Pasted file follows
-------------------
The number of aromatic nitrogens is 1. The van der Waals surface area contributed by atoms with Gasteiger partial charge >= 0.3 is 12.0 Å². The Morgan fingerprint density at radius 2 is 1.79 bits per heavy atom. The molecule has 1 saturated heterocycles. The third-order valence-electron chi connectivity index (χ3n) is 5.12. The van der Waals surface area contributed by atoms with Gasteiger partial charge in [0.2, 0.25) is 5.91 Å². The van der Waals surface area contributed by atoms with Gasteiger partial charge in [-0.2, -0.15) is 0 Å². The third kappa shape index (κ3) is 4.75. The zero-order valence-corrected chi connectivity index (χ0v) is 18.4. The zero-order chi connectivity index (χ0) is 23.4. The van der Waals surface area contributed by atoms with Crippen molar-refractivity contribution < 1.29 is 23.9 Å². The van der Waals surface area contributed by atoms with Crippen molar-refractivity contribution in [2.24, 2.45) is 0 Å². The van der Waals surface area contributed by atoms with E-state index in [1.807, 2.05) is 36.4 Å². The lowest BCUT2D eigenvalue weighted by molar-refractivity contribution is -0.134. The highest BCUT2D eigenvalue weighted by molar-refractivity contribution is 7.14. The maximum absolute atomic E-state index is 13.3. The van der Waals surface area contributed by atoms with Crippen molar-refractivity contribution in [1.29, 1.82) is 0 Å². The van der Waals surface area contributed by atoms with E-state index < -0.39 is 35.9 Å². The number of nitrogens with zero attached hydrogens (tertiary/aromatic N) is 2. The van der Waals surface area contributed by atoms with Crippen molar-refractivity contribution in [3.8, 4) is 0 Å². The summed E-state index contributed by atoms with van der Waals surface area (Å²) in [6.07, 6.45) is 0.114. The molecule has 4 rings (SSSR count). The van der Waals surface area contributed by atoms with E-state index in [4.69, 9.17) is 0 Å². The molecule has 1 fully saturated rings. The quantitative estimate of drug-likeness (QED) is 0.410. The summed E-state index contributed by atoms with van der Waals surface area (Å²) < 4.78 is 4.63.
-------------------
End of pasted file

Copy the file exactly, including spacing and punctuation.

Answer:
The number of aromatic nitrogens is 1. The van der Waals surface area contributed by atoms with Gasteiger partial charge >= 0.3 is 12.0 Å². The Morgan fingerprint density at radius 2 is 1.79 bits per heavy atom. The molecule has 1 saturated heterocycles. The third-order valence-electron chi connectivity index (χ3n) is 5.12. The van der Waals surface area contributed by atoms with Gasteiger partial charge in [0.2, 0.25) is 5.91 Å². The van der Waals surface area contributed by atoms with Gasteiger partial charge in [-0.2, -0.15) is 0 Å². The third kappa shape index (κ3) is 4.75. The zero-order valence-corrected chi connectivity index (χ0v) is 18.4. The zero-order chi connectivity index (χ0) is 23.4. The van der Waals surface area contributed by atoms with Crippen molar-refractivity contribution < 1.29 is 23.9 Å². The van der Waals surface area contributed by atoms with Crippen molar-refractivity contribution in [2.24, 2.45) is 0 Å². The van der Waals surface area contributed by atoms with E-state index in [1.807, 2.05) is 36.4 Å². The lowest BCUT2D eigenvalue weighted by molar-refractivity contribution is -0.134. The highest BCUT2D eigenvalue weighted by molar-refractivity contribution is 7.14. The maximum absolute atomic E-state index is 13.3. The van der Waals surface area contributed by atoms with Crippen molar-refractivity contribution in [1.29, 1.82) is 0 Å². The van der Waals surface area contributed by atoms with E-state index < -0.39 is 35.9 Å². The number of nitrogens with zero attached hydrogens (tertiary/aromatic N) is 2. The van der Waals surface area contributed by atoms with Crippen molar-refractivity contribution in [3.8, 4) is 0 Å². The summed E-state index contributed by atoms with van der Waals surface area (Å²) in [6.07, 6.45) is 0.114. The molecule has 4 rings (SSSR count). The van der Waals surface area contributed by atoms with E-state index in [4.69, 9.17) is 0 Å². The molecule has 1 fully saturated rings. The quantitative estimate of drug-likeness (QED) is 0.410. The summed E-state index contributed by atoms with van der Waals surface area (Å²) < 4.78 is 4.63.